The Mississippi legislature sent a bill to Gov. Phil Bryant’s desk Tuesday that would ban abortions after an unborn baby’s heartbeat is detectable.
If enacted, the bill would ban almost all abortions in the state. An unborn baby’s heartbeat is detectable at about six weeks of pregnancy, though research suggests a baby’s heartbeat may begin as early as 18 days after conception. The bill would allow exceptions for medical emergencies. Abortionists who violate the legislation could face criminal charges.
On Tuesday, the state Senate approved a final version of the bill after the state House made amendments to it earlier this month, the Clarion Ledger reports.
Bryant, a pro-life Republican, said he will sign the bill, NBC News 10 reports.
“It’s time to pass a Heart Beat Bill in Mississippi and stop this madness about when life begins,” Bryant said in January.
State Lt. Gov. Tate Reeves also supports the legislation.
“A beating heart clearly means life has begun and should be protected. I appreciate the work of both senators and representatives for getting this legislation to Gov. Bryant’s desk,” Reeves said Tuesday in a statement.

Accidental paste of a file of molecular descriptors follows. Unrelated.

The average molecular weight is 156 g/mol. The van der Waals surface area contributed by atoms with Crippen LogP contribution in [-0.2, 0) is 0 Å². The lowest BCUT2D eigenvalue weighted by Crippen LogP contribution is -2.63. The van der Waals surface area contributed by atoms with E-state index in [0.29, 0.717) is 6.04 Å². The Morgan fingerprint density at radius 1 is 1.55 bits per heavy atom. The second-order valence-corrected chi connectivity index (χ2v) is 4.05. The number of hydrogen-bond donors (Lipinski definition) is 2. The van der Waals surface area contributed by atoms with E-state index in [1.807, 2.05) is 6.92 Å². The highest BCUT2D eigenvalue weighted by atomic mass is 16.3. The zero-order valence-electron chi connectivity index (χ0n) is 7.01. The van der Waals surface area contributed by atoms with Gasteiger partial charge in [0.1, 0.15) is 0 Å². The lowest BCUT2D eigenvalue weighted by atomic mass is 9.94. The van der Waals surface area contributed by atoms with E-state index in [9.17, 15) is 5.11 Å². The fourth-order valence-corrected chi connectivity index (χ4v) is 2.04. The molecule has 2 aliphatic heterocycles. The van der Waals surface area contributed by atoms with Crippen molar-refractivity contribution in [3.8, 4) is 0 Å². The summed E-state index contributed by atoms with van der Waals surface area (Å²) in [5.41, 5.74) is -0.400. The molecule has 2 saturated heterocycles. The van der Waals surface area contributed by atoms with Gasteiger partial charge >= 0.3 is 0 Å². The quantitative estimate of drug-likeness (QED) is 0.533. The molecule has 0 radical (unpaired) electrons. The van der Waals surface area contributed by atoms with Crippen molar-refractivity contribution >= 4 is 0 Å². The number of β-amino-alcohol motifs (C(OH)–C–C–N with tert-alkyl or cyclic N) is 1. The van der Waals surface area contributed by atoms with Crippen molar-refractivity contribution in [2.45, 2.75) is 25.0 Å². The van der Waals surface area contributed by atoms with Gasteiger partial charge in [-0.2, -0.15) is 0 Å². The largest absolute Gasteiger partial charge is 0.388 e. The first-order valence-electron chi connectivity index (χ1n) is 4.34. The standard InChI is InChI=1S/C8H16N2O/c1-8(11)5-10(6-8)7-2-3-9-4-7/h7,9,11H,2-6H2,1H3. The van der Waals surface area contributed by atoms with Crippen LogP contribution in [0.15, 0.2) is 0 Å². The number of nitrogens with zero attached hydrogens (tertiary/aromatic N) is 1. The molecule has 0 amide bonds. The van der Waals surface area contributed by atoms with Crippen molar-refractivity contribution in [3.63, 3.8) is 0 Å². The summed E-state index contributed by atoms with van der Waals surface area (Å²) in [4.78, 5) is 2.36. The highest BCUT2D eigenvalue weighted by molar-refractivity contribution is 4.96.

Several opponents pointed to a court decision that blocked Mississippi’s 15-week abortion ban in 2018, but supporters argued that the heartbeat bill could be successful now that there is a conservative majority on the U.S. Supreme Court.
The high court “may swing in a very different direction now,” said state Sen. Joey Fillingane, sponsor of the bill, last month.
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Some pro-lifers have renewed hope that the U.S. Supreme Court will uphold an abortion ban and overturn Roe v. Wade. Others, however, are hesitant because of concerns about losing the court battle and being forced to reimburse pro-abortion groups for their legal fees.
On Friday, a federal judge blocked Kentucky’s new heartbeat bill. In January, a judge also declared Iowa’s heartbeat law unconstitutional. North Dakota and Arkansas passed heartbeat bills several years ago, but federal courts struck down their laws as well.
The Eighth Circuit Court of Appeals said the following about its ruling on the six-week abortion ban: “Because there is no genuine dispute that (North Dakota’s law) generally prohibits abortions before viability — as the Supreme Court has defined that concept — and because we are bound by Supreme Court precedent holding that states may not prohibit pre-viability abortions, we must affirm the district court’s grant of summary judgment to the plaintiffs.”
There is more hope that the U.S. Supreme Court may consider an abortion ban, but it is difficult to say if it would for certain – especially after Chief Justice John Roberts recently sided with the liberal justices on an abortion case.